While attending my senior year at Cornell University I acquired a 12 week old Dachshund puppy. For the first several weeks that I had the puppy I was house sitting for a retired couple who was off in a remote area of Canada on a bird watching trip. To protect their house and establish good housebreaking habits, I kept the puppy, Eric, in a bathroom on the second floor near the bedroom that I slept in. The puppy's pathetic whimpering and my nagging conscience prevented me from sleeping well for several nights in a row. Today's excerpt from Finding My Way to Moose River Farm is about how this tiny creature took advantage of my sleep deprived state and set a new precedence for bedtime.
On school days I had to keep him in the bathroom for the hours that I went to class. I never had to leave him longer than three or four hours at a time, but I felt terribly guilty about the total number of hours that I was leaving him in the bathroom. Finally, Eric took care of the matter himself.
Five or six nights later, while I was preparing for bed, brushing my teeth and washing my face in Eric’s bathroom, I left the door open so that he could have just a few more minutes to run up and down the hallway. I was only half aware of him as he entered and exited the bathroom repeatedly. When I eventually tuned into what Eric had been busy doing while I was preoccupied, tears welled up in my eyes.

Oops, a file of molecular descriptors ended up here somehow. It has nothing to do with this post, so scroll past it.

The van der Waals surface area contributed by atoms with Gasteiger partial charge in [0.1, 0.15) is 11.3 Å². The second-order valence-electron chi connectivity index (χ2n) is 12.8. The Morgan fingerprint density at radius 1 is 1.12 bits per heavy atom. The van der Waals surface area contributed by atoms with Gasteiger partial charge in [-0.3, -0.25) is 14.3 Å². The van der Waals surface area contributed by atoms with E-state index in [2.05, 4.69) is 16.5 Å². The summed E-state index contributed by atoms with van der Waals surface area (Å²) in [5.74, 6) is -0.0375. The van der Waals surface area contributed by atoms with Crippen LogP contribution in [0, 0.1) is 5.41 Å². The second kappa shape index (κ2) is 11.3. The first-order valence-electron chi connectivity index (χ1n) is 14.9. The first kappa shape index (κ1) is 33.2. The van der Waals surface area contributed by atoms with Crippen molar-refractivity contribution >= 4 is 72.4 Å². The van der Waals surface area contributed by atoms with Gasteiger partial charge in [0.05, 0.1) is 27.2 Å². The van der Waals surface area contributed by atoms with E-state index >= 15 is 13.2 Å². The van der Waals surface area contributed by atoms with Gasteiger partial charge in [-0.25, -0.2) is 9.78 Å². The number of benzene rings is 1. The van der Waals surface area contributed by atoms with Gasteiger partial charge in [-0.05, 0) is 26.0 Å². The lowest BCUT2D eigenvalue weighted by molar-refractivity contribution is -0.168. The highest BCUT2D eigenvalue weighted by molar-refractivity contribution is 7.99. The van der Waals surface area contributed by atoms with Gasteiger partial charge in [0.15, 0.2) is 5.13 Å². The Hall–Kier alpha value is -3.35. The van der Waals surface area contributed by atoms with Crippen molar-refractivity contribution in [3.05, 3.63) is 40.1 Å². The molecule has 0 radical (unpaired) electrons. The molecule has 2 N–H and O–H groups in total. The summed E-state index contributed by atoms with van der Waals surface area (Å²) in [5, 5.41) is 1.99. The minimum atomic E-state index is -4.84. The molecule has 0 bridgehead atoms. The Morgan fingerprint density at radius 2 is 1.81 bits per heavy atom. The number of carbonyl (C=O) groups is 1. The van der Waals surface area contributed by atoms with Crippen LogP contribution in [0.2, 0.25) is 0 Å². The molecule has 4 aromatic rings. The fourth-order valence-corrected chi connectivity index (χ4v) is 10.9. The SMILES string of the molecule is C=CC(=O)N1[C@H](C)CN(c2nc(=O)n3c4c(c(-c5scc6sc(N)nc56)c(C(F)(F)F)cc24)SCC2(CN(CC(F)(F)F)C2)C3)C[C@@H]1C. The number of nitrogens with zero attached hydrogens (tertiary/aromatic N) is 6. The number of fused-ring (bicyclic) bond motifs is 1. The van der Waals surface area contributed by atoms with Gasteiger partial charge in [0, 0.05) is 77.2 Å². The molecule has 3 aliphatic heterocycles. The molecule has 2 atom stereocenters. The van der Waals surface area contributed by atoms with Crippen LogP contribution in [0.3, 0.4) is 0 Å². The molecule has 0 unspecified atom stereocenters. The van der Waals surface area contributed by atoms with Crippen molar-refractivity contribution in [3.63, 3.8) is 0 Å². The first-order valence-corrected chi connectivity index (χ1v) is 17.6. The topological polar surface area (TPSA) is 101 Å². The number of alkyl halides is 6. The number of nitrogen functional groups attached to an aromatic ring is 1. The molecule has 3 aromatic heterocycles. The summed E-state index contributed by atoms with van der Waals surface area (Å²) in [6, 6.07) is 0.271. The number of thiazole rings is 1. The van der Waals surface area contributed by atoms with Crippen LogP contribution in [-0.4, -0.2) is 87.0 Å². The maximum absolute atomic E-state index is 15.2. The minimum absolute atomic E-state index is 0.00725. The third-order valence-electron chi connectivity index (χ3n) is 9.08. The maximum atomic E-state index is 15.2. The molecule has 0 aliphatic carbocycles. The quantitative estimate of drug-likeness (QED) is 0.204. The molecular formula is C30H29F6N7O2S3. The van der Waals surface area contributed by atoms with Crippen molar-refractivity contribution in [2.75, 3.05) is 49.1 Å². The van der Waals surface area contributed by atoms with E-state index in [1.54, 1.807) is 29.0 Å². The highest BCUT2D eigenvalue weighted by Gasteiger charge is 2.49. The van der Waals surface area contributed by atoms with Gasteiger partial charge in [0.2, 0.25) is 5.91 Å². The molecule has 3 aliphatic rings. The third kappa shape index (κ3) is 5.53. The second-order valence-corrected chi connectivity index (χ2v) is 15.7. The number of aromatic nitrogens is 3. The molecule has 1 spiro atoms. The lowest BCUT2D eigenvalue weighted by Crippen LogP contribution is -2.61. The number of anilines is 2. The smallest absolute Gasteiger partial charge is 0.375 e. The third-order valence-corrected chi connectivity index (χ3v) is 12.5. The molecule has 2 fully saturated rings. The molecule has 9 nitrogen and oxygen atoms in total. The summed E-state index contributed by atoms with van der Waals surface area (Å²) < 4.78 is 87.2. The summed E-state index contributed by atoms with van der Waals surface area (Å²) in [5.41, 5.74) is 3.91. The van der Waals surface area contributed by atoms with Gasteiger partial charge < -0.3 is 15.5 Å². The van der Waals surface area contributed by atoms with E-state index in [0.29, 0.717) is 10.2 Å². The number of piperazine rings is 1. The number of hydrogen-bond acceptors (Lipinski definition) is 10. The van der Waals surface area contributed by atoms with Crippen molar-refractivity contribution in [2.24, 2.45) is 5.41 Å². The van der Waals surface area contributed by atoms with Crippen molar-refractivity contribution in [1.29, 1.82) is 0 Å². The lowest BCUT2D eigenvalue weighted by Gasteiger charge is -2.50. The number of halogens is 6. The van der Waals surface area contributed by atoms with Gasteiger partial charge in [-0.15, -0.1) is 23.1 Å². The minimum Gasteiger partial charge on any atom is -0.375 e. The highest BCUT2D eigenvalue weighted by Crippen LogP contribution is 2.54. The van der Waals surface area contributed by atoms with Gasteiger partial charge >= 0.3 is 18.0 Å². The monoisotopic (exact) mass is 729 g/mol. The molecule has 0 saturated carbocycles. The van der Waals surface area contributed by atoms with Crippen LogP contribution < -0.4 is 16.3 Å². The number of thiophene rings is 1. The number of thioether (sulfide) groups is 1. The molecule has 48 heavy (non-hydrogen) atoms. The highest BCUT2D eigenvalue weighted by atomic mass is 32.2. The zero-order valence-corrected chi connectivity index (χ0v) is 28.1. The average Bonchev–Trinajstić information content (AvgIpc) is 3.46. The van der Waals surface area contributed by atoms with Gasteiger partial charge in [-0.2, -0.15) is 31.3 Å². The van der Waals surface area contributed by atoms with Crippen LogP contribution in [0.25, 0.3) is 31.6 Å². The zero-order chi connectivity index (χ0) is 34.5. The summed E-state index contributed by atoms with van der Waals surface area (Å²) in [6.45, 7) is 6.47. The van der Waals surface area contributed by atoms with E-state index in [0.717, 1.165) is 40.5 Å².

My puppy had made several trips back and forth from the bathroom to the bedroom. With each trip he had carried and deposited one of his toys by the bed. On the final trip he had dragged his yellow blanket to the room as well. He was clearly communicating that too much of his time was spent waiting for freedom from the bathroom prison. Sadly, I carried all of his hard work back to the bathroom and assembled it for the night.
The image of his confused expression when I turned off the light and closed the door burned in my mind as I pulled the covers up to my chin and prepared for the whimpering routine to begin. As I lay there waiting for the inevitable, I wondered why I felt that my puppy had to stay in the bathroom all night. What exactly was I accomplishing by forcing him to wait in that lonely room? It was bad enough and unavoidable to leave him in there during the day. Wasn’t I throwing away valuable hours of our life together?
When the whimpering began a short time later, I did not grit my teeth and repeat my affirmations of strength until he quieted down. This time I climbed out of bed and hurried down the hall to the bathroom. Without saying a word, I opened the door and tip-toed across the cold floor. After I scooped him up in my arms I carried him down the hall to the bedroom and placed him on the bed. Then I crawled back under the sheets and settled on my side. Eric curled up behind my knees on top of the blanket. I glanced at his silhouette against the moonlight that sneaked in the window. His little head rotated like a periscope as he absorbed the view in his new location.
Just as I was about to drift off to sleep Eric raised himself up on all four feet, then slowly moved toward my head that was peeking out at the top of the blanket. With his nose he pushed his way under the sheets and turned around so that his head was just below my chin. Next, he pressed his toasty warm body up tight against my chest before lying down. My arms instinctively wrapped around him and my heart filled with love for this little being who had only viewed the world from the inside of a cage and dark bathroom.
At last it became clear to me why I had a dog. For the rest of his life he slept under the covers up close to me. The warmth that radiated from his body always gave me great comfort and a good night’s sleep.
My college roommate, Eric.